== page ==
Last, the initiative will provide opportunities to convene academic events, activities, and conversations that will encourage our broader university community to think seriously and rigorously about the continuing impact and legacy of slavery in 2019 and beyond. Over the course of Harvard’s four-century history, the composition of our community has changed and evolved, becoming more diverse and more inclusive. This emphasis will help us build on efforts through the Office for Inclusion and Belonging and across the Schools, to ensure that discussion and understanding about our past can help us think differently and move us ever closer to a Harvard where all of us can thrive.

Before dedicating the plaque at Wadsworth House, President Faust acknowledged the work of the distinguished historian and Harvard alumnus John Hope Franklin, who said, “Good history is a good foundation for a better present and future.” It is my hope that the work of this new initiative will help the university gain important insights about our past and the enduring legacy of slavery—while also providing an ongoing platform for our conversations about our present and our future as a university community committed to having our minds opened and improved by learning.

Undoubtedly, there is much work to do. But both our progress and our aspirations in this area are a testament to remarkable effort and commitment from so many of you. I am particularly grateful for the contributions of the faculty committee and staff first convened under President Faust’s charge, which has provided an essential foundation for efforts moving forward. The experience of every member of our community matters, and each of us has the potential to shape the future of this institution through our work and our collaboration. This initiative will be an important next step for us all.

All the best,

Examining the History and Legacy of Slavery at Harvard

In the course of the past decade, Harvard University has begun to more fully examine the history and legacy of slavery at Harvard. In April 2016, President Faust and Congressman John Lewis unveiled a plaque on Wadsworth House honoring four women and men — Bilhah, Venus, Titus, and Juba — who lived and worked there as enslaved persons in the 18th century. At the time, President Faust said, “The past never dies or disappears. It continues to shape us in ways we should not try to erase or ignore. In more fully acknowledging our history, Harvard must do its part to undermine the legacies of race and slavery that continue to divide our nation.” In 2017, a memorial was erected at Harvard Law School to honor “the enslaved whose labor created wealth that made possible the founding of the Harvard Law School,” and urges in response that the School “pursue the highest ideals of law and justice in their memory.”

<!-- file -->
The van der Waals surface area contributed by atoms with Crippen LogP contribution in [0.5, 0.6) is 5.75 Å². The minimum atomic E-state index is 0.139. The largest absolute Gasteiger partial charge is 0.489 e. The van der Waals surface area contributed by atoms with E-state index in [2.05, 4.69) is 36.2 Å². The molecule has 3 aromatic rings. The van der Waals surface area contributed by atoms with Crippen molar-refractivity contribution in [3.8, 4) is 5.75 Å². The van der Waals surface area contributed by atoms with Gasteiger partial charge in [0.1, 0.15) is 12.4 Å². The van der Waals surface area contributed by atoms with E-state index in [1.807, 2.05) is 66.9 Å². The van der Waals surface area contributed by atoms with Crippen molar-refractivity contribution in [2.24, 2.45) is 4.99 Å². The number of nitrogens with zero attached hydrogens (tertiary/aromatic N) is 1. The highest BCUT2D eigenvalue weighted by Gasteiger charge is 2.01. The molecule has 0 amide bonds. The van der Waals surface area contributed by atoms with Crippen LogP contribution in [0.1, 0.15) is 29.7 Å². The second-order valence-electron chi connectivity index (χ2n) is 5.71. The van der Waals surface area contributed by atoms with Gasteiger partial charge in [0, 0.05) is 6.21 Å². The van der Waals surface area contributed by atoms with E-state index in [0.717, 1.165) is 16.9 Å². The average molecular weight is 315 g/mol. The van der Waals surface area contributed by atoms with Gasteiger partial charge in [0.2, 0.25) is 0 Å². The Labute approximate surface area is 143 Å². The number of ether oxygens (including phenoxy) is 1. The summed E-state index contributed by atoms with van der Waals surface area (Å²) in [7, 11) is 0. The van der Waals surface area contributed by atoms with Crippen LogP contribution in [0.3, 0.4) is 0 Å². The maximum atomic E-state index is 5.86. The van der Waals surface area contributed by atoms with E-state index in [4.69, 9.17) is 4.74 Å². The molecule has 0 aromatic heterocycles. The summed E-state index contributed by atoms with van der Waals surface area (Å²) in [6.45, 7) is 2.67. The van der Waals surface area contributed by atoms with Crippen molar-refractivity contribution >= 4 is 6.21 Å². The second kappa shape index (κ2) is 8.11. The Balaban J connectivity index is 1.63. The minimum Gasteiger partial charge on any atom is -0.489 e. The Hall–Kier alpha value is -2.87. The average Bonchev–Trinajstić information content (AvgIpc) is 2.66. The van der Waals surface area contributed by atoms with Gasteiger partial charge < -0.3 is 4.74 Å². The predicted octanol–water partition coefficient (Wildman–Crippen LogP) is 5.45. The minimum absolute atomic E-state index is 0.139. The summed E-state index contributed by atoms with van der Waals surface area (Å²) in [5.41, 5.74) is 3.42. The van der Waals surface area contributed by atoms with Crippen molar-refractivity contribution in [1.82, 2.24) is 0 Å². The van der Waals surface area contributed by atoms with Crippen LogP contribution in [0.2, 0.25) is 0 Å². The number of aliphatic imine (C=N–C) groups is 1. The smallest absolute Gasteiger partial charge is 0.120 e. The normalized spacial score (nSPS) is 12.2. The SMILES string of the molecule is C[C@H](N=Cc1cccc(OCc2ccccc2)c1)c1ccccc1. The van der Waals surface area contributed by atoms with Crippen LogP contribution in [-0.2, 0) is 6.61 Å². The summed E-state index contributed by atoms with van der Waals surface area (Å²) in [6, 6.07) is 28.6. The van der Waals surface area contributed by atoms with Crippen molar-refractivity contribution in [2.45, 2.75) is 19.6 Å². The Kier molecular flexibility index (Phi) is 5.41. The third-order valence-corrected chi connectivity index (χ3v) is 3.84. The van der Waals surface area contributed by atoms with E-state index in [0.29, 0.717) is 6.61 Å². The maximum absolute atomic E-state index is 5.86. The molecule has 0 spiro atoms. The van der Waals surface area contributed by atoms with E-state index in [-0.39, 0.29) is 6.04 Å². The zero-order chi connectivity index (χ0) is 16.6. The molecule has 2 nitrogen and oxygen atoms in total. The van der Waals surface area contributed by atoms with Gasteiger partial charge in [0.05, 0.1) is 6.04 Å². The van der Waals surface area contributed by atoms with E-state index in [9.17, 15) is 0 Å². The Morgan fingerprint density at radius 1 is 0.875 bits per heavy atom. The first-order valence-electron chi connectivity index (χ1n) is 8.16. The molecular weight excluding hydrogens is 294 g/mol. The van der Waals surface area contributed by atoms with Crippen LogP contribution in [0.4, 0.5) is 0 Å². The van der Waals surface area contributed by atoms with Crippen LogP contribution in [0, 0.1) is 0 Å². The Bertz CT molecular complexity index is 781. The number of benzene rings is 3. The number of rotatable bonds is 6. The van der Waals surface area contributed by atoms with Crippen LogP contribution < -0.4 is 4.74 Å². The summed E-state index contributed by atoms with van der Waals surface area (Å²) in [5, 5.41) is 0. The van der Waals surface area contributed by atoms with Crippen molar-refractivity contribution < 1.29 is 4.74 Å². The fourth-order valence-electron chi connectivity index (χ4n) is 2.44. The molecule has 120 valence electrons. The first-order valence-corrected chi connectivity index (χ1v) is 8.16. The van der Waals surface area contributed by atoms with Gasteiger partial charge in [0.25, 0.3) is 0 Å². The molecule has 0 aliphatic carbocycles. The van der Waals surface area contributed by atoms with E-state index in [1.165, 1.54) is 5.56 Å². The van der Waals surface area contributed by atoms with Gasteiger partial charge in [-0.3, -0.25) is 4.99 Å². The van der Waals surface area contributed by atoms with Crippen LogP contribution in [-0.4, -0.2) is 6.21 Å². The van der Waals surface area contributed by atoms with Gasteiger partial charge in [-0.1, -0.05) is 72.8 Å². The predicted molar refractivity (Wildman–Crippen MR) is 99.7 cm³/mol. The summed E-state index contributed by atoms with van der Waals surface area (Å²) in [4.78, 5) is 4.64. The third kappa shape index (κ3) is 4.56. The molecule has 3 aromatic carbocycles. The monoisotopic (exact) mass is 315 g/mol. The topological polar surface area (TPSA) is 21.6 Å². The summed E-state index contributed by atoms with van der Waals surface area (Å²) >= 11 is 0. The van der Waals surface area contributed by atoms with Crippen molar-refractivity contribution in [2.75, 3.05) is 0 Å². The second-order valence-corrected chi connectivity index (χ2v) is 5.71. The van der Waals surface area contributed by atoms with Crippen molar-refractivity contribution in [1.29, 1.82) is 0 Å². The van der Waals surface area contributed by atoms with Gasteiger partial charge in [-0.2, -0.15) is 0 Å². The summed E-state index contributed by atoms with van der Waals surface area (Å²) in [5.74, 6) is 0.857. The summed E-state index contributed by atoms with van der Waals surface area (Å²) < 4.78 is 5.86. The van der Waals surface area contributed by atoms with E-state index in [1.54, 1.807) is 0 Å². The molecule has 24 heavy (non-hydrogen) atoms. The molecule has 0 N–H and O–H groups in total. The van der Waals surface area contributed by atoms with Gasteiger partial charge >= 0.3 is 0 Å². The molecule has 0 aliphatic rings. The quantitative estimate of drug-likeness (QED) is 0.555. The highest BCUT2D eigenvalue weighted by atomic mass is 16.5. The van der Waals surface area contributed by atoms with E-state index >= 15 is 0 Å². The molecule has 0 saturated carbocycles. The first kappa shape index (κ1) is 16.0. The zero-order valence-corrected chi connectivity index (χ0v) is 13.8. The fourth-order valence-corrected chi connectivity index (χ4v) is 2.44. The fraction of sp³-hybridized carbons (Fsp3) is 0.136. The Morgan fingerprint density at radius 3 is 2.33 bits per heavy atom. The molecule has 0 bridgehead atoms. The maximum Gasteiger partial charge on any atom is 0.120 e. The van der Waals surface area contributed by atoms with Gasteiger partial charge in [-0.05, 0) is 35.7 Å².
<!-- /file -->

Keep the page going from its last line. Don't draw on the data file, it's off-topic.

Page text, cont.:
In 2007 and 2011, undergraduate research seminars led by Sven Beckert, Laird Bell Professor of History, began a deeper investigation into many aspects of Harvard’s ties to slavery. Since then, the University has sponsored several other efforts to acknowledge the legacy of slavery at Harvard. In 2016, then-President Drew Gilpin Faust appointed a faculty committee to advise the University in its pursuit of scholarship and research on Harvard’s history with slavery. The University hosted a national academic conference at the Radcliffe Institute for Advanced Study on March 3, 2017, which explored the relationships between slavery and universities, across the country and around the world. An exhibition at the Harvard University Archives accompanied this conference. Harvard joined other higher education institutions as a member of the Universities Studying Slavery collaboration in 2019.